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SF Bookshelf Travelling for Insane Times (vi)

(This week’s entry for Judith’s meme at Reader in the Wilderness.)

Again these are small-size (original size) SF paperbacks. Again they are housed in the garage and again are double-parked.

It was difficult to get back far enough to fit these all into the photo.

They start at Stanisław Lem and finish at Connie Willis. There’s a whole shelf of Robert Silverberg in here. Other notables: George R R Martin, Ian McDonald, Larry Niven, Christopher Priest, Tim Powers, Kim Stanley Robinson, Bob Shaw, Cordwainer Smith, James Tiptree Jr (aka Alice Sheldon,) Harry Turtledove and Ian Watson.

Science FIction Books

SF Bookshelf Travelling for Insane Times (iv)

The remainder of my larger SF paperbacks. These are on the lower shelves of the old music cupboard. Looking at these photos two of the books seem to have wriggled away from alphabetical order. (I’ve fixed that now.)

Stanisław Lem, Ken Macleod, Cixin Liu, Graham Dunstan Martin, Ian McDonald:-

Large Paperback Science Fiction

China Miéville, a Tim Powers, Christopher Priest:-

SF Large Paperback Books

Alastair Reynolds, Robert Silverberg, Norman Spinrad:-

Science Fiction Large Paperbacks

Lavie Tidhar, Kurt Vonnegut, Gene Wolfe, Ian Watson, Roger Zelazny, (well half of one is):-

SF Books, Large Paperbacks

SF Bookshelf Travelling for Insane Times (iii)

Another for Judith Reader in the Wilderness‘s meme.

This week, the remainder of my SF hardbacks. Click pictures to enlarge them.

More Ian McDonald, China Miéville, Christopher Priest, Keith Roberts, Kim Stanley Robinson, Robert Silverberg, a book of Art Deco posters which fits in nowhere else.

Science Fiction Hardbacks (iii)

On another shelf entirely, standing next to the above. This contains books by my not so secret SF vice, Harry Turtledove, plus one Gene Wolfe, among others. Above, on its side, is a book containing illustrated Bernie Taupin lyrics for early Elton John songs:-

Science Fiction Hardbacks (iv)

Chris Priest’s list

In response to the BBC’s list of 100 books that shaped the world Christopher Priest has blogged his 100 ‘key’ titles.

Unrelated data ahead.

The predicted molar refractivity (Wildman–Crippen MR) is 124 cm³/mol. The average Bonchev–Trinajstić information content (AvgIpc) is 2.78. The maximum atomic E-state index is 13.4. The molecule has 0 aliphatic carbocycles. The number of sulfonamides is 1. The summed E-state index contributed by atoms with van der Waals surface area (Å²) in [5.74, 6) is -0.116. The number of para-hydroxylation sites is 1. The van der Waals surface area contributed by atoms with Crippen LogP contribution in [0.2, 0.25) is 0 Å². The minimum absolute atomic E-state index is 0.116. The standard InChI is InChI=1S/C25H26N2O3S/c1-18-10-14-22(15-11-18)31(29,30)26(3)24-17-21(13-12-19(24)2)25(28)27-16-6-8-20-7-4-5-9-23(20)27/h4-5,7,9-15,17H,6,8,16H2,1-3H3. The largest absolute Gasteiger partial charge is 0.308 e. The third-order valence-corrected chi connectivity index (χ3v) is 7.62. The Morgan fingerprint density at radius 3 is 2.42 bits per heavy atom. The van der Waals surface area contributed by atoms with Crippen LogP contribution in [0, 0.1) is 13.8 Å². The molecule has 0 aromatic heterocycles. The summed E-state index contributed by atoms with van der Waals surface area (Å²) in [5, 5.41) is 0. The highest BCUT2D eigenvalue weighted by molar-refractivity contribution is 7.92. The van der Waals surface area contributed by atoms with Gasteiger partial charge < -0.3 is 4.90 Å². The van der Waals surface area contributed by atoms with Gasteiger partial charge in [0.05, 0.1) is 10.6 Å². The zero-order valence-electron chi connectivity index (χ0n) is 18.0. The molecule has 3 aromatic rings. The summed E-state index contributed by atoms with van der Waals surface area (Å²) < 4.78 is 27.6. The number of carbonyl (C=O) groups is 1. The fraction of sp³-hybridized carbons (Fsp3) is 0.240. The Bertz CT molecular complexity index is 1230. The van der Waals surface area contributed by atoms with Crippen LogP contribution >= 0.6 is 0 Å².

As usual the ones in bold I have read. (20 here. Others are on my tbr pile.) If asterisked I have read part of the works mentioned. Question marks mean I can’t remember if I read it in the long ago.

01. Penguin SF Ed. Brian Aldiss
02. Non-Stop Brian Aldiss
03. New Maps of Hell Kingsley Amis
04. The Green Man Kingsley Amis
05. The Four-Dimensional Nightmare J G Ballard
06. Vermilion Sands J G Ballard
07. The Twins at St Clare’s Enid Blyton
08. The Castle of Adventure Enid Blyton
09. The Mountain of Adventure Enid Blyton
10. 2666 Roberto Bolaño
11. Last Evenings on Earth Roberto Bolaño
12. Don’t Point that Thing at Me Kyril Bonfiglioli
13. Fictions Jorge Luis Borges
14. The Sheltering Sky Paul Bowles
15. The Silver Locusts Ray Bradbury
16. The Naked Island Russell Braddon
17. The Dam Busters Paul Brickhill
18. Project Jupiter Fredric Brown
19. What Mad Universe Fredric Brown
20. Rogue Moon Algis Budrys
21. Dark Avenues Ivan Bunin
22. The People’s War Angus Calder
23. That Summer in Paris Morley Callaghan
24. The Outsider Albert Camus
25. Alice in Wonderland Lewis Carroll
26. No Moon Tonight Don Charlwood
27. Bomber Pilot Leonard Cheshire
28. The World in Winter John Christopher
29. The Second World War Winston S Churchill
30. The City and the Stars Arthur C Clarke
31. Mariners of Space Erroll Collins
32. Enemies of Promise Cyril Connolly
33. Fifth Business Robertson Davies
34. Complete Holmes Stories Sir Arthur Conan Doyle*
35. Nickel and Dimed Barbara Ehrenreich
36. Who Killed Hanratty? Paul Foot
37. Modern English Usage H W Fowler
38. The French Lieutenant’s Woman John Fowles
39. The Magus John Fowles
40. Diaries Joseph Goebbels
41. Adventures in the Screen Trade William Goldman
42. The Killing of Julia Wallace Jonathan Goodman
43. Good-Bye to All That Robert Graves
44. A Sort of Life Graham Greene
45. The Quiet American Graham Greene
46. The Door into Summer Robert A Heinlein ???
47. Catch 22 Joseph Heller
48. A Moveable Feast Ernest Hemingway
49. Hiroshima John Hersey
50. Pictorial History of the War Walter Hutchinson
51. Biggles and the Cruise of the Condor W E Johns
52. Dubliners James Joyce
53. Ice Anna Kavan
54. A History of Warfare John Keegan
55. Fame Daniel Kehlmann
56. 10 Rillington Place Ludovic Kennedy